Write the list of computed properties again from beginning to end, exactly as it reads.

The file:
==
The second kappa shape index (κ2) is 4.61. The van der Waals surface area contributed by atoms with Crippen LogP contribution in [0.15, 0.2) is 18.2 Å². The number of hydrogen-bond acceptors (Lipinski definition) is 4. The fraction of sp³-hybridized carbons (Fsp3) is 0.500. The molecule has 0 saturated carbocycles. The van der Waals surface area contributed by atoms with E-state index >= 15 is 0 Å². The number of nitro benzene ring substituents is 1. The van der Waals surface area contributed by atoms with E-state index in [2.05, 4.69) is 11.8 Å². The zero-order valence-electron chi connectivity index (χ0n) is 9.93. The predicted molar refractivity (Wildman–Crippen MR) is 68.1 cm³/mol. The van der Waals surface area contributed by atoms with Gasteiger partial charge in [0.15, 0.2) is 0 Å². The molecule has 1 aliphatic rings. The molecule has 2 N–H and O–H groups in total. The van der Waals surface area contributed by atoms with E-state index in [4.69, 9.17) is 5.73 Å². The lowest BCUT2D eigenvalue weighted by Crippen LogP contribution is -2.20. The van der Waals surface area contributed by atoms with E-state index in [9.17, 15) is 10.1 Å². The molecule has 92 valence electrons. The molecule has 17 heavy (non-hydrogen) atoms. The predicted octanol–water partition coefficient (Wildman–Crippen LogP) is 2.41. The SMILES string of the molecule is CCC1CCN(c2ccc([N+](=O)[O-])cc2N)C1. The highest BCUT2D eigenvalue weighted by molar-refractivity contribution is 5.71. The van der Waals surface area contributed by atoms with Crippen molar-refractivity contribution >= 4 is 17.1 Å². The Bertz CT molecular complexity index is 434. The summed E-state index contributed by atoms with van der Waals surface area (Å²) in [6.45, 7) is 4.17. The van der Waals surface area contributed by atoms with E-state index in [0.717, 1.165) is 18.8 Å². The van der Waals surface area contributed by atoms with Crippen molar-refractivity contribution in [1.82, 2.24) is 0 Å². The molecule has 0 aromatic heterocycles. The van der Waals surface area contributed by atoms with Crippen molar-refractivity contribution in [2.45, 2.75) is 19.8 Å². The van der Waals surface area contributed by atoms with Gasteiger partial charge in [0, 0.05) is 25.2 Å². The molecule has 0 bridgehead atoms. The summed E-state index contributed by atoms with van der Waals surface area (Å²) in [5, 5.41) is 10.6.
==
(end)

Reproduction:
The second kappa shape index (κ2) is 4.61. The van der Waals surface area contributed by atoms with Crippen LogP contribution in [0.15, 0.2) is 18.2 Å². The number of hydrogen-bond acceptors (Lipinski definition) is 4. The fraction of sp³-hybridized carbons (Fsp3) is 0.500. The molecule has 0 saturated carbocycles. The van der Waals surface area contributed by atoms with E-state index >= 15 is 0 Å². The number of nitro benzene ring substituents is 1. The van der Waals surface area contributed by atoms with E-state index in [2.05, 4.69) is 11.8 Å². The zero-order valence-electron chi connectivity index (χ0n) is 9.93. The predicted molar refractivity (Wildman–Crippen MR) is 68.1 cm³/mol. The van der Waals surface area contributed by atoms with Gasteiger partial charge in [0.15, 0.2) is 0 Å². The molecule has 1 aliphatic rings. The molecule has 2 N–H and O–H groups in total. The van der Waals surface area contributed by atoms with E-state index in [4.69, 9.17) is 5.73 Å². The lowest BCUT2D eigenvalue weighted by Crippen LogP contribution is -2.20. The van der Waals surface area contributed by atoms with E-state index in [9.17, 15) is 10.1 Å². The molecule has 92 valence electrons. The molecule has 17 heavy (non-hydrogen) atoms. The predicted octanol–water partition coefficient (Wildman–Crippen LogP) is 2.41. The SMILES string of the molecule is CCC1CCN(c2ccc([N+](=O)[O-])cc2N)C1. The highest BCUT2D eigenvalue weighted by molar-refractivity contribution is 5.71. The van der Waals surface area contributed by atoms with Crippen molar-refractivity contribution >= 4 is 17.1 Å². The Bertz CT molecular complexity index is 434. The summed E-state index contributed by atoms with van der Waals surface area (Å²) in [6.45, 7) is 4.17. The van der Waals surface area contributed by atoms with E-state index in [0.717, 1.165) is 18.8 Å². The van der Waals surface area contributed by atoms with Crippen molar-refractivity contribution in [1.82, 2.24) is 0 Å². The molecule has 0 aromatic heterocycles. The van der Waals surface area contributed by atoms with Crippen molar-refractivity contribution in [2.45, 2.75) is 19.8 Å². The van der Waals surface area contributed by atoms with Gasteiger partial charge in [0, 0.05) is 25.2 Å². The molecule has 0 bridgehead atoms. The summed E-state index contributed by atoms with van der Waals surface area (Å²) in [5, 5.41) is 10.6.